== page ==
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Health Sciences Centre

August 22, 2023

Dr. Luis Gaitero brings passion and leadership to the Ontario Veterinary College’s Health Sciences Centre

From a young age, Dr. Luis Gaitero knew he wanted to be a veterinarian; he has always been inspired to help animals.

“I want to provide veterinary care and I'm very passionate about that,” says Gaitero, “For me, this goes beyond my own clinical practice to include the aspect of training other veterinarians and veterinary specialists who can provide excellent patient care, as well as completing research that can improve patient care.”

As Associate Dean of the Clinical Program at the Ontario Veterinary College (OVC), Gaitero oversees the OVC Health Sciences Centre (HSC) and the clinical training program for student veterinarians, interns and residents, as well as providing leadership on clinical research.

“A key element of this position is to ensure that we have a teaching hospital that can deliver what is needed to fulfill our educational mandate and advance innovative clinical research while we are providing service to the community,” says Gaitero.

As with every aspect of the Doctor of Veterinary Medicine curriculum, continuous improvement is a key element in the clinical program. Gaitero notes there is regular collaboration between his position and the Associate Dean of Students and Academic, Dr. Joanne Hewson, on the clinical training component of the curriculum.

Clinical training for Phase 4 or final year student veterinarians centres on clinical rotations, with students ‘rotating’ through various services in the companion, large animal and primary care hospitals and with the Ruminant Field Services.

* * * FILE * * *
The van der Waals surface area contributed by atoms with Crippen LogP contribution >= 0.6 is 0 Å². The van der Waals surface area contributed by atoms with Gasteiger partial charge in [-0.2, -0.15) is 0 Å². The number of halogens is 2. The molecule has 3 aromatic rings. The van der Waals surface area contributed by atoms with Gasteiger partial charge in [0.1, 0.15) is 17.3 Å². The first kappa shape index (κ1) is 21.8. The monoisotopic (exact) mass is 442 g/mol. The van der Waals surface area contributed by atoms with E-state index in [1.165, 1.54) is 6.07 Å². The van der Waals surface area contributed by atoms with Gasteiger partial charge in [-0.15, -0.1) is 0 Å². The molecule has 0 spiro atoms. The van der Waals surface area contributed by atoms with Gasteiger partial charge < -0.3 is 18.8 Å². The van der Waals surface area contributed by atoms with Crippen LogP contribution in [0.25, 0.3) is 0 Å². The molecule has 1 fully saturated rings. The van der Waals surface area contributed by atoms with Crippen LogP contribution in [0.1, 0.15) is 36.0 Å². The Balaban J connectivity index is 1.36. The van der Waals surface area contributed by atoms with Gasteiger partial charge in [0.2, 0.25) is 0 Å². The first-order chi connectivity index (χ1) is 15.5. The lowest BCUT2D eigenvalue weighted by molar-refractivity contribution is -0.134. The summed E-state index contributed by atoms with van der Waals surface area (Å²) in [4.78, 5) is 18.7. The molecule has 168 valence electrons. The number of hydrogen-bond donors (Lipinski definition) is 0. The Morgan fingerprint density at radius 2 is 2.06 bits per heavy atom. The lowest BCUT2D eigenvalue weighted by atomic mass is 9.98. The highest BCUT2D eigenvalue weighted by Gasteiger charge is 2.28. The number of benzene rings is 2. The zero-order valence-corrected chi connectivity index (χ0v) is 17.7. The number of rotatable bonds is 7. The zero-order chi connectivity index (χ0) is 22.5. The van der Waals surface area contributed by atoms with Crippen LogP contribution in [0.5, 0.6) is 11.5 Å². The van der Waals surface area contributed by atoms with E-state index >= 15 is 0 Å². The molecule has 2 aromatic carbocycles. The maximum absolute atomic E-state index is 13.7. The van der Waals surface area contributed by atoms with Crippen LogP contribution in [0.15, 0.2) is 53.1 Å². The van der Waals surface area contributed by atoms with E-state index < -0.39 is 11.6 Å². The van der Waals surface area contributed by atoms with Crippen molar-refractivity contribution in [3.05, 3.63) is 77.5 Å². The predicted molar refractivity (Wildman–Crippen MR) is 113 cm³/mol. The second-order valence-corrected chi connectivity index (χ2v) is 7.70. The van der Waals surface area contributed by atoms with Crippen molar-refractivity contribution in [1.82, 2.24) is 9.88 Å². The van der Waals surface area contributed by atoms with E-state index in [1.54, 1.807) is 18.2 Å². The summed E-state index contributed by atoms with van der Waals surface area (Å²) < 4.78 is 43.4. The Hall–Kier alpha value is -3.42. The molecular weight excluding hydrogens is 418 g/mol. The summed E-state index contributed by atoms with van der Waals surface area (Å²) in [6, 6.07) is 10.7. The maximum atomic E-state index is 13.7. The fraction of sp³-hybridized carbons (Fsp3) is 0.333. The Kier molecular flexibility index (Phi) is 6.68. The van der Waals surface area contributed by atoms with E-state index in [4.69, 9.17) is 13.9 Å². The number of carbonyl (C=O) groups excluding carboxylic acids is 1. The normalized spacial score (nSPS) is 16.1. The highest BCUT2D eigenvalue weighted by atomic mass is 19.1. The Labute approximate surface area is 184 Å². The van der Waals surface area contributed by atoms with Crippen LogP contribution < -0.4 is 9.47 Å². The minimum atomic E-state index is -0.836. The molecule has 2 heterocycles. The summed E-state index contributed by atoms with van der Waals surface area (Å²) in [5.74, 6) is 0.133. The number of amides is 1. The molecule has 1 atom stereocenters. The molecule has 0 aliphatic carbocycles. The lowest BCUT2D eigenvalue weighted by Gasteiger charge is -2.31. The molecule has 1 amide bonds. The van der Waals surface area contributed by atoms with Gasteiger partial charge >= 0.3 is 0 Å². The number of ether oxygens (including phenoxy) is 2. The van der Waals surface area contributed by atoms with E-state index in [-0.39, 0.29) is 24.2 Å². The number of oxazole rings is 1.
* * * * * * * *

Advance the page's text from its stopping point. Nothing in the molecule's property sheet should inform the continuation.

During their time at OVC, we want to expose student veterinarians to the skills and experience we believe will benefit them from day one as a graduate so they will feel confident in their abilities as effective veterinary professionals who can participate, deliver and support veterinary care.”

Gaitero believes an important part of this training includes learning how to work with and take care of veterinary teams as well as the animals in their care.

“We need to recognize that our graduates need to enter their careers equipped with the skills to lead. I believe the way to do that is to set up a system here that allows them to develop those competencies as part of their training,” says Gaitero.

For Gaitero, an important component of this work is enhancing collaboration across the hospital and fostering a team approach to veterinary care and teaching.

In particular, Gaitero would like to create more structured opportunities for students to work closely with Registered Veterinary Technicians (RVTs), and other veterinary paraprofessionals.

“A big part of the job that they are going to be doing when they graduate includes collaborating with and benefiting from the skills these professionals can provide,” notes Gaitero.

Being a medical professional is always going to be a challenging profession, Gaitero notes. “Some days there may be two critical cases that come through the door and some days there may be 20. Sometimes cases will be much more complex than expected or things may not go as well as expected. It isn’t a 100 per cent predictable job.”